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around 75–125 CE

Euclid Diagram Papyrus

Oldest known complete diagram from Euclid's Elements

This fragment of a papyrus contains one of the oldest known complete diagrams from Euclid's Elements. It was discovered in Oxyrhynchus, Egypt, by an expedition of Grenfell and Hunt in 1896–1897.

Euclid Diagram Papyrus

The fragment contains an unlabeled diagram and a statement of the fifth proposition in Book 2 of the Elements: if a straight line be cut into equal and unequal segments, the rectangle contained by the unequal segments of the whole together with the square on the straight line between the points of section is equal to the square on the half. The statement can be interpreted as a geometric formulation of the algebraic identity (x + y)(x - y) + y² = x².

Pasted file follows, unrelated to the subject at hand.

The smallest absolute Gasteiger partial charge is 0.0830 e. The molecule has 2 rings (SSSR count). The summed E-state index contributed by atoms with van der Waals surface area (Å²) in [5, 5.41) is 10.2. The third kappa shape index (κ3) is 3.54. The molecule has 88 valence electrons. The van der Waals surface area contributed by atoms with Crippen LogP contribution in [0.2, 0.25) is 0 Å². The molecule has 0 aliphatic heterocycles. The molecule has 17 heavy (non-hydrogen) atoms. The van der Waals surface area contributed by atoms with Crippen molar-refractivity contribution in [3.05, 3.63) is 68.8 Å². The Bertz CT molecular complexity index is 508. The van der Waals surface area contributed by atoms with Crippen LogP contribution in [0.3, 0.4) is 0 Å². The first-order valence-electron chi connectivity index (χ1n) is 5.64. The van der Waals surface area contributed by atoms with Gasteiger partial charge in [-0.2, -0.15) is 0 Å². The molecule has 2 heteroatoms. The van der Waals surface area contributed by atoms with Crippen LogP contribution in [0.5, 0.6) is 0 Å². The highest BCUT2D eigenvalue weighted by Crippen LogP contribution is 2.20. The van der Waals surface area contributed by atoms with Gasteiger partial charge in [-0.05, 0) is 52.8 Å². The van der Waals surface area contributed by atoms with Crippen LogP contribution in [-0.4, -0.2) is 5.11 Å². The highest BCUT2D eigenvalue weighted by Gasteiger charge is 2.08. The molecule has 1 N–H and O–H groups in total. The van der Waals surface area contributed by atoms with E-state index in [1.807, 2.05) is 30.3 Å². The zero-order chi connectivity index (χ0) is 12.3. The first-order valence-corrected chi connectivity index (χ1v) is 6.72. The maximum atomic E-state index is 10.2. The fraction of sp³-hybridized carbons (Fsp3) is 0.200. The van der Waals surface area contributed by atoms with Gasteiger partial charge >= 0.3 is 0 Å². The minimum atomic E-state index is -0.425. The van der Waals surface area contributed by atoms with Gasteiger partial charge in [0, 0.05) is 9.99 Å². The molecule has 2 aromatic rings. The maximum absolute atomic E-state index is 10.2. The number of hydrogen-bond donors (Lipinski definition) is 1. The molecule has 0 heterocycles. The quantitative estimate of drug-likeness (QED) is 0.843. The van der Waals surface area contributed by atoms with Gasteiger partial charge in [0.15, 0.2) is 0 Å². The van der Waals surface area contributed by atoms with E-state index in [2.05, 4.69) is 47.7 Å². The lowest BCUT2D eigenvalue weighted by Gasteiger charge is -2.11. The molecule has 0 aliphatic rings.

Artifact dimensions

8.5 cm × 15.2 cm

Original artifact location

Oxyrhynchus (historical name), Menia, Egypt (current name)

Current artifact location

Penn Museum, Philadelphia

Catalog number

E2748 (current), ES 2748 (historical)

Timeline

Geometry timeline Babylonian Nested Triangle Tablet Babylonian Geometrical Problem Tablet Babylonian Sippar Recombination Text Moscow Mathematical Papyrus Euclid's Elements Euclid Diagram Papyrus Moche Net Balance Scale Al-Tusi's Commentary on the Elements

Interactive Content

Computational Explanation

Other Resources

Additional Reading

  • Fowler, D. The Mathematics of Plato's Academy, 2nd ed. Oxford, England: Clarendon Press, 1999.
  • Euclid. Euclid's Elements. Green Lion Press, 2002.
  • Grenfell, B. P. and Hunt, A. S. Plate 58 in Oxyrhynchus Papyri I, Vol. IV. London: Egypt Exploration Fund, 1898.
  • Heath, T. L. Euclid's Elements, Vol. 1 (Books I and II). New York: Dover, 1956.

Image Credits

Wikimedia